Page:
September 18, 2014 – September 18, 2014
113 Harbor Way, Suite 190
by Peter Westwick
Where: Santa Barbara Maritime Museum, 113 Harbor Way, Santa Barbara, California
When: Thursday, September 18, 2014 at 7 pm
Members only Reception at 6:15 pm
Cost:Free (members), $10 (non-members).
Register below or call (805) 962-8404 x115
Please RSVP early to guarantee admittance.
Lecture Series Sponsored by Santa Barbara County Arts Commission and Silvio Di Loreto
Surfing today is pursued by an estimated 20 million people worldwide and it supports a $10 billion global industry. The sport has acquired an inescapable cultural presence, and there are thriving surf communities from Iceland and Ireland to Israel and Indonesia—and, of course, Santa Barbara, which has been a surfing hotbed for over half a century. How did an ancient Polynesian pastime become a global commercial and cultural phenomenon?
Surfing is often portrayed as a refuge from modern society, but the sport’s expansion rode deep social currents: from colonialism, the military-industrial complex, and globalization to environmental engineering and race and gender roles. Surfing combines romantic counterculture ideals and middle-class values; it reconciles an individualistic communion with nature and a growing commitment to commerce and technology. This split personality, which pairs subversive social rebellion and the middle-class mainstream, dates to the earliest encounters between European explorers and Polynesian surfers and has characterized modern surfing for the last century. This talk will examine the history of surfing’s constant struggle to save its soul, with particular attention to Santa Barbara’s thriving surf community.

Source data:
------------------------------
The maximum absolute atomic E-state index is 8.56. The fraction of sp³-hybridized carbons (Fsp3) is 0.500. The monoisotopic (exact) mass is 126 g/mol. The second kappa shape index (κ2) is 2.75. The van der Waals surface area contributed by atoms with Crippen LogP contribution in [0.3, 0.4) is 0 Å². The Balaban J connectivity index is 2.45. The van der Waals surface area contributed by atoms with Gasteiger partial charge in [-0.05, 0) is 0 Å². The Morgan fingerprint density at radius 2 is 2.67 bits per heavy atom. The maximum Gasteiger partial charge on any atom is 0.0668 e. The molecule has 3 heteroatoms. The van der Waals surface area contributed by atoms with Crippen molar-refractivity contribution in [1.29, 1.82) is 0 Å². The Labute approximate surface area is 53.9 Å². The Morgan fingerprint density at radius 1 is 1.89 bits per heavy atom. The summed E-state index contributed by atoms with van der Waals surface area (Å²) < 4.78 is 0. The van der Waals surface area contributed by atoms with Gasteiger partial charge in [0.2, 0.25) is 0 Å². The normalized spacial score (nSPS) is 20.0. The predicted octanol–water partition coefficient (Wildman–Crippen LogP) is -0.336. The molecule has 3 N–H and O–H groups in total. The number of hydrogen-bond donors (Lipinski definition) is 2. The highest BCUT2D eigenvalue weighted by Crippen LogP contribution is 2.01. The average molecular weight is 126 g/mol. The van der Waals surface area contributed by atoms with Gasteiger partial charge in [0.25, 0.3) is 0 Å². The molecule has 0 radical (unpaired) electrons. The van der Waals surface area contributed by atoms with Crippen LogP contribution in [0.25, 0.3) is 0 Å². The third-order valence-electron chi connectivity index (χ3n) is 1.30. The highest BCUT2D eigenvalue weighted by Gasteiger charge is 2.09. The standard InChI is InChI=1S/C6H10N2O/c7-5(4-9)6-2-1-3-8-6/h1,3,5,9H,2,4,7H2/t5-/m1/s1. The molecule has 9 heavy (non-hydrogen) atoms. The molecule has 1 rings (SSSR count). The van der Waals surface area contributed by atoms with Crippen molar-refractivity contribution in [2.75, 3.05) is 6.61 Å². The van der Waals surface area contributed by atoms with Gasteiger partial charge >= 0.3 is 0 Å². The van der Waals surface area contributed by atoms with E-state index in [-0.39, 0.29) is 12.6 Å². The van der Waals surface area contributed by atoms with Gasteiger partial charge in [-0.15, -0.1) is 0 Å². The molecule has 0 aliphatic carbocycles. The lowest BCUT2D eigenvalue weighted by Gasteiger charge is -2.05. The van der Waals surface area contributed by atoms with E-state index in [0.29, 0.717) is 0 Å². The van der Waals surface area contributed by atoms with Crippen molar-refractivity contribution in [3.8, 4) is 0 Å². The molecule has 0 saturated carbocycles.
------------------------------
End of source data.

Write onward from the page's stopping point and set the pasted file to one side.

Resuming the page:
Peter Westwick was born and raised in Santa Barbara and has been an avid surfer for over thirty years. He received his BA in physics and PhD in history from Berkeley and is now on the history faculty at USC, where he directs the Aerospace History Project at the Huntington-USC Institute on California and the West. He was previously the Eleanor Searle Visiting Professor in the History of Science at Caltech and an Olin Fellow in International Security Studies at Yale.
He is the author of Into the Black: JPL and the American Space Program, 1976-2004 (Yale, 2006), which won book prizes from the American Institute of Aeronautics and Astronautics and the American Astronautical Society; and The National Labs: Science in an American System, 1947-1974 (Harvard, 2003), which won the book prize of the Forum for the History of Science in America. He is also editor of Blue Sky Metropolis: The Aerospace Century in Southern California (UC Press, 2012), which was selected to the Best Non-Fiction of 2012 by the Los Angeles Public Library. Most recently he co-authored, with fellow Santa Barbaran Peter Neushul, The World in the Curl: An Unconventional History of Surfing (Random House, 2013), an LA Times bestseller and the subject of his talk at the SB Maritime Museum.